For most people, celebrities are unattainable so having an A-list “hall pass” is a safe way to give in to your desire. It’s pure fantasy. In my imagination, MBJ and I are on a yacht right now and the only thing that daydream is hurting is my productivity. But what if your crush is someone in your office? Or your barista at Starbucks? In-person flirty banter comes with a nice rush of endorphins that adoring a celeb from afar can’t give you.
Here’s where it gets real. You may be thinking, “No way would I ever have a crush on someone else, that’s cheating!” Of course, if you aren’t doing it right, a crush can go wrong. You can venture into dangerous territory if you take it further than mild flirting or if you start talking to the object of your desire consistently (texting or phone calls are a big no-no). Cynthia Loyst, sex and relationship expert and the founder of FindYourPleasure.com puts it like this, “All cheating begins with a crush, but not all crushes lead to cheating.” The distinction between crushing and cheating is in the actions you engage in with your crush. As L.A.-based sexologist Shannon Boodram says, “Crushing on Shawn Mendes and speaking to Shawn Mendes in your DMs are very much different things.”
Even if you’re not fantasizing about a celebrity every day like I am or if you’re not actively looking for your next crush in the produce aisle, you will still experience crush-like feelings for other human beings. “We are pair-bonding mammals, it's natural to look and even fantasize,” Boodram says. And there’s evidence that’s a good thing. Studies show that crushes can boost confidence and improve women’s desire for their partner. “What’s great about crushes is they are a safe way to explore your flirty side, without risk,” Loyst says. “It makes you feel alive, it makes you feel attractive, it makes you feel desired.”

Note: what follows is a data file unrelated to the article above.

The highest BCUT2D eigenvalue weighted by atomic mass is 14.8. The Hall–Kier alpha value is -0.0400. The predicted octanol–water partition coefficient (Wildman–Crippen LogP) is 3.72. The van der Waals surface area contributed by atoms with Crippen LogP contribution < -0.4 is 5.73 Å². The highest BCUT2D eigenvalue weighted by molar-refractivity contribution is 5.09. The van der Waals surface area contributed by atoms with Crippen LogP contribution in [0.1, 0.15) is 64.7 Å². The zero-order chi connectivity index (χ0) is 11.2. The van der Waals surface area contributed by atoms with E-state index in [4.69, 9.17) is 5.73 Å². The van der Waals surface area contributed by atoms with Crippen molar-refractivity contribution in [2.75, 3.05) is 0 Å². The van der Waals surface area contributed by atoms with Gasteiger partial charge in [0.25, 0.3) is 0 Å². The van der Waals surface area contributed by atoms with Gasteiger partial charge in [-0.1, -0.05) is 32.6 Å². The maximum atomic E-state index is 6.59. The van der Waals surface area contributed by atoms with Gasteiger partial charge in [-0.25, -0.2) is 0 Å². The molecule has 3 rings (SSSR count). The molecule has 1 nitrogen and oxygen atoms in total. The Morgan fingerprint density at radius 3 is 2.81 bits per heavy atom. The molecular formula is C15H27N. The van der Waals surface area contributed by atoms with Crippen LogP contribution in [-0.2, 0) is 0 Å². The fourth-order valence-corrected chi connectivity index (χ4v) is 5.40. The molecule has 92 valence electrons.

We can’t ignore that other people are going to turn us on. “If you are alive, you are human, and you are attracted to people, you are going to, in the course of a lifetime, find many people that you find attractive,” Loyst says. The key is to let a crush be exactly how the dictionary defines it: “An intense and usually passing infatuation.”
I think having crushes, if you also have self-control, can actually prevent cheating and strengthen a relationship by opening lines of communication about what you want out of your current romantic situation. Loyst and Boodram agree that having a crush can reveal things about ourselves and things about our partners that we may take for granted or forgot about because they don’t know how to load a dishwasher or they leave their socks on the ground. If you examine who you’re crushing on and why, you might learn something. Like, when I was crushing on a friend of a friend, an artist with a posh accent and a questionable sense of style, I learned to appreciate my partner’s understated athleisure even more. In comparison to my crush’s gaudy clothes, my man seemed pretty fashionable. “It might just be something that's playful and fun,” Lost says. “The person that you find yourself crushing on is — if you actually stop to reflect on it — nothing like a person you would ever want to be in a relationship with.”
I think part of the reason why I like to be infatuated with strangers is that I’m trying to reclaim some of the melodramatic intensity of my youth, but it’s not like I actually want to be young again, trailing behind Caleb at recess or pining after Raymond in math class. I just want to capture a bit of the sparkle of a flirty wink and a suggestive smile, then go home and binge-watch Netflix in sweatpants with my cozy love.